Some emails and WhatsApp messages are doing the rounds, saying that “7,000 Churches [are] Fasting, Praying over Terrifying New Persecution Law”. The information in the message comes from a 2016 article on the Charisma News website (click here for original source).

And while there are some elements of truth to it, it is important to understand more of the bigger picture.


Firstly, it is important to note that the article was first published in 2016 and the law was passed in early July 2016. As the concerns resurface, it seems like someone got a hold of the article (or similar ones) without fully researching the time-frame of the situation and what has happened since then.

Secondly, even though some of the concerns in the email/WhatsApp are valid and true, most of the concerns are based on assumptions and not on factual and legal implications.

Thirdly, Christianity in Russia needs to be clearly defined – the article seems to imply that only Evangelical believers are Christians. Russia officially recognises Orthodox Christianity, Islam, Judaism and Buddhism as traditional religions. Nearly 20% of all Russians (including President Vladimir Putin) belong to the Russian Orthodox Church, while up to 15% are Muslim. Only 2% belong to smaller Christian denominations. It is therefore a stretch that “any discussion of God with non-believers is considered missionary activity and will be punishable.” There might be restrictions on non-registered, Evangelical churches, but Orthodox churches will continue their activities as normal.

The origin of the new laws also needs to be defined. The new laws fall under the umbrella of new ‘anti-terrorism’ legislation, which prohibit the sharing of religion in private homes, online or anywhere but recognised religious buildings. Even though the new set of laws would restrict evangelisation and missionary activity to officially registered church buildings and worship areas, the law is not specifically aimed at missionaries or Evangelical churches as such. The aim is to limit terrorist groups canvassing members and meeting together.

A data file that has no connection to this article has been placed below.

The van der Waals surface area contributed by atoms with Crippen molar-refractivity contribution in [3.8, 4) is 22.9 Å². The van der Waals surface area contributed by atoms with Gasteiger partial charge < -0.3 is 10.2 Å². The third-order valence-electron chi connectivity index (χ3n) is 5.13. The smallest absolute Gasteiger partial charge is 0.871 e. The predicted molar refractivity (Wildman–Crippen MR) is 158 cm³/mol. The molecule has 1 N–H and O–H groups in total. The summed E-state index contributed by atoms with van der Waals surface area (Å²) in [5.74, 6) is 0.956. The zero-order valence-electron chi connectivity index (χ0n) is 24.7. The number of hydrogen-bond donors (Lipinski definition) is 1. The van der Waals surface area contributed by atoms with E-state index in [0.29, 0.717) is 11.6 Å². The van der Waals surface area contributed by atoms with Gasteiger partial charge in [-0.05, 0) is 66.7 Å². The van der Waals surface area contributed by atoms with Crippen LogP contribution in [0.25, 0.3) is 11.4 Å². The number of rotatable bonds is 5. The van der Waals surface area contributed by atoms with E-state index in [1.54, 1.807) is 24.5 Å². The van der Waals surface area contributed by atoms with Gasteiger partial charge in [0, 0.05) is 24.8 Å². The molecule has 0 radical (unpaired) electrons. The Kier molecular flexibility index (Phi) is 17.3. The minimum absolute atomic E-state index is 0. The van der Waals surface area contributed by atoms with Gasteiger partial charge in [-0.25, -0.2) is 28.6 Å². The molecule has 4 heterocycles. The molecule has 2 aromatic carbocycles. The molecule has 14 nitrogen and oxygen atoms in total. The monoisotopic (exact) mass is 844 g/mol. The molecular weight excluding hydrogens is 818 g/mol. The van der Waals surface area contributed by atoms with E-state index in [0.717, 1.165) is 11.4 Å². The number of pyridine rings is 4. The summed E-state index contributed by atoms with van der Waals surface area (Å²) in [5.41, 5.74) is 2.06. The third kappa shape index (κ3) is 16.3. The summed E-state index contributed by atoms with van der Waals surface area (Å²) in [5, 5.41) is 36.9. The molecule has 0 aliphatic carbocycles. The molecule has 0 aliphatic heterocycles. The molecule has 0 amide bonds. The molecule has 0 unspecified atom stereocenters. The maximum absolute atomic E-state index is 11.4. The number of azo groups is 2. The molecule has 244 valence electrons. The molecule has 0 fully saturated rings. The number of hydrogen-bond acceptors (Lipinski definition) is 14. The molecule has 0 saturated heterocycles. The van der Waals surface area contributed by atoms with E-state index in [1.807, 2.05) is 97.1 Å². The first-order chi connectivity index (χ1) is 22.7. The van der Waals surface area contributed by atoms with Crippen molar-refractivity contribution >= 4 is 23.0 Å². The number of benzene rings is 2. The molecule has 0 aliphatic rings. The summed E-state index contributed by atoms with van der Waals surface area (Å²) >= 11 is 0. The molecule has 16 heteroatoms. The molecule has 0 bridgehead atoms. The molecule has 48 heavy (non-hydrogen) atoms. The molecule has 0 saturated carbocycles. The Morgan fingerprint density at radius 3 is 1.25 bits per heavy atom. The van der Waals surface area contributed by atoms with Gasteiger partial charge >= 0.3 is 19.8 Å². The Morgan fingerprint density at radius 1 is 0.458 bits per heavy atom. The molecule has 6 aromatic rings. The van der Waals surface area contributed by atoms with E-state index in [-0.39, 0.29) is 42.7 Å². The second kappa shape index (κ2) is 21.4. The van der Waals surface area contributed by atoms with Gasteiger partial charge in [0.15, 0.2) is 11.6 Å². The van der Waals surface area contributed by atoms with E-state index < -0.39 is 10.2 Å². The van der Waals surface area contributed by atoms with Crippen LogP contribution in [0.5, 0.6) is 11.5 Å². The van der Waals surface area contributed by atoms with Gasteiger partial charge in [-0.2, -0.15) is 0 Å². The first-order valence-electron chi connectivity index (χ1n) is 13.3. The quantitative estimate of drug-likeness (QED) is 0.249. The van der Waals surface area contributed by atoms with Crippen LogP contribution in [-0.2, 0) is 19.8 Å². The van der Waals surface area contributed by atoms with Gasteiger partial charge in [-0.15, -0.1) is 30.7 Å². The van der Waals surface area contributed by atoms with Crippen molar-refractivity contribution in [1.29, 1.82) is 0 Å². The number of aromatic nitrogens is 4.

The bill toughens punishment for acts deemed to be ‘terrorism’ and encourages all religious groups to register with the government so that visitors can be received legally and all activities could proceed as normal. Some smaller religious groups – often Evangelicals – believe it is against their conscience to register with the government and so they refuse to do so. These new laws seem to be intended to target these newer, less established groups who are unregistered and may meet in private residences.

It is true that foreign guests are not permitted to speak in churches unless they have a “work permit” from Russian authorities, but this applies to many countries in the world, including a ‘free’ country like Namibia, even if the rule is not always strictly implemented.

The Charisma News article further states: “Religious activity will no longer be permitted in private homes. Most churches in Russia meet in homes.” Furthermore, it says: “One may pray and read the Bible at home but not in the presence of a non-believing person. You will be breaking the law and be punished.”  Firstly, it must be remembered that most Christians meet in Russian Orthodox churches – only Evangelical Christians meet in homes (not all). But the report is also a misinterpretation of a law that “prohibits religious gatherings in non-registered areas”, which could imply private homes but doesn’t specify homes. It also restricts “promoting religion without possessing certain documents”, which is a common law in many countries.


It is indeed sad that mission work will be limited in Russia, and prayer is indeed needed for those who seek to proclaim the message of Christ in this region, which needs the Gospel. The email (and article), however, misrepresents some facts and does not fully explain the new laws.